Australia’s former world champion Dmitri Markov believes every pole vaulter experiences the doubts which have threatened Steve Hooker’s Olympic title defence.
Markov says Hooker has made the right decision to step away from Australia’s domestic season to try to regain his confidence before it’s too late to qualify for the London Games.
“The decision he’s done is good if he decides he’s not confident and if he is scared of something,” the 2001 world champion said.
“If he was still to compete, sometimes you can get worser and worser and worser because you’ve just lost confidence.
“In my opinion, he’s not scared, but he feels something’s not right.
“When you feel like you are not ready, you lose your confidence and, when you’re not confident, you think about you don’t want to make any mistake that can get you injured.”
Markov, who cleared a championship record 6.05m to win the world title in Edmonton 11 years ago, says it’s common for doubts to creep in while so many factors go through a vaulter’s mind.
“It’s typical for pole vaulters to feel like that,” he said.
“Every pole vaulter has had these problems before. I reckon you couldn’t find anyone who is always stable.
“In sprinting or long distance running, if you’re not ready to go, you can still go even if there’s wind or rain. In pole vault, it’s different. There’s different winds, head winds, side winds, rain, even different pits, sometimes the box, makes a difference.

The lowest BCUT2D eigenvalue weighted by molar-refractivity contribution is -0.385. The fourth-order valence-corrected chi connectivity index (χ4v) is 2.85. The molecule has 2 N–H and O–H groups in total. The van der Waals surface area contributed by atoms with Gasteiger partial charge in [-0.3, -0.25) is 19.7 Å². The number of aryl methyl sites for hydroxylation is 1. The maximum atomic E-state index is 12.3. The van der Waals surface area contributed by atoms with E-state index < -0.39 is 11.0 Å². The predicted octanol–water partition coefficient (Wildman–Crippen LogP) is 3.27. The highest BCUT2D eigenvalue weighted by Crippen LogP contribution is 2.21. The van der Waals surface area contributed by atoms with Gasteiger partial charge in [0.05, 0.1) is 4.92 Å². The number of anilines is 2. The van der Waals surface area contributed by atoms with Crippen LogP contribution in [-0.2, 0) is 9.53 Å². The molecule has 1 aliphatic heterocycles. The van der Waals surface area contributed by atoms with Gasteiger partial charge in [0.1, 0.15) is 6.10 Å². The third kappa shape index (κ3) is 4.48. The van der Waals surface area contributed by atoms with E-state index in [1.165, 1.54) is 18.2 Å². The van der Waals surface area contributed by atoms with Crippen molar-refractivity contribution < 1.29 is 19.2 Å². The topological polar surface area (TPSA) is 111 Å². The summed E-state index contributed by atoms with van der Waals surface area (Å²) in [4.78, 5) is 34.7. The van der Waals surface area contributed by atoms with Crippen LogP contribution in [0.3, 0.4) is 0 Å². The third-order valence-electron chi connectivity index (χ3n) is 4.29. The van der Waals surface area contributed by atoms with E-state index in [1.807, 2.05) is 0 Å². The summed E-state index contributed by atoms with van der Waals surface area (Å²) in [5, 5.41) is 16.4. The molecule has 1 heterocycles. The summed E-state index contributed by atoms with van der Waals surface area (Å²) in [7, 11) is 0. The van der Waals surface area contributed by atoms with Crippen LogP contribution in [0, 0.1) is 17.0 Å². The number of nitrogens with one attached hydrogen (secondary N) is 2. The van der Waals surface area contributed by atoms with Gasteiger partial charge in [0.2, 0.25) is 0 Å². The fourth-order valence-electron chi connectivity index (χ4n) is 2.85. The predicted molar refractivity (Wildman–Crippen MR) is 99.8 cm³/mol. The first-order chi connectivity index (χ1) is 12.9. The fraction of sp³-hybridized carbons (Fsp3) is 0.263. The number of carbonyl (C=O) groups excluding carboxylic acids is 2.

“There can be lots of thoughts about small things.”
Hooker beat Markov’s Australian record with a leap of 6.06m in 2009 – the second highest vault of all time – but could only manage a clearance of 5.00m in Adelaide last week.
Markov trained under Hooker’s coach Alex Parnov and believes his old mentor can help steer the Victorian out of his confidence crisis to retain his Olympic title in August.
“As long as he’s not injured,” Markov said.
Age could be another issue for Hooker who turns 30 before the Games.
Since 30-year-old Bob Richards won gold in Melbourne in 1956, every Olympic pole vault champion has been in their 20s, apart from American Timothy Mack who was 31 in 2004.
Athletics Australia’s high performance manager Eric Hollingsworth has noted that maturity can affect a pole vaulter.
“The more responsible people become as they journey through their life, the less high they jump,” he said.
“When they’re 21-22, they’re carefree, don’t care. Once they get a girlfriend, mortgage, kids, it all starts to change – they’re less risky. It’s an interesting correlation with how the pole vault works.
“To jump 6.20, which is what you’re looking for to break the world record, you’ve got to have those daredevil capabilities.”
from sports news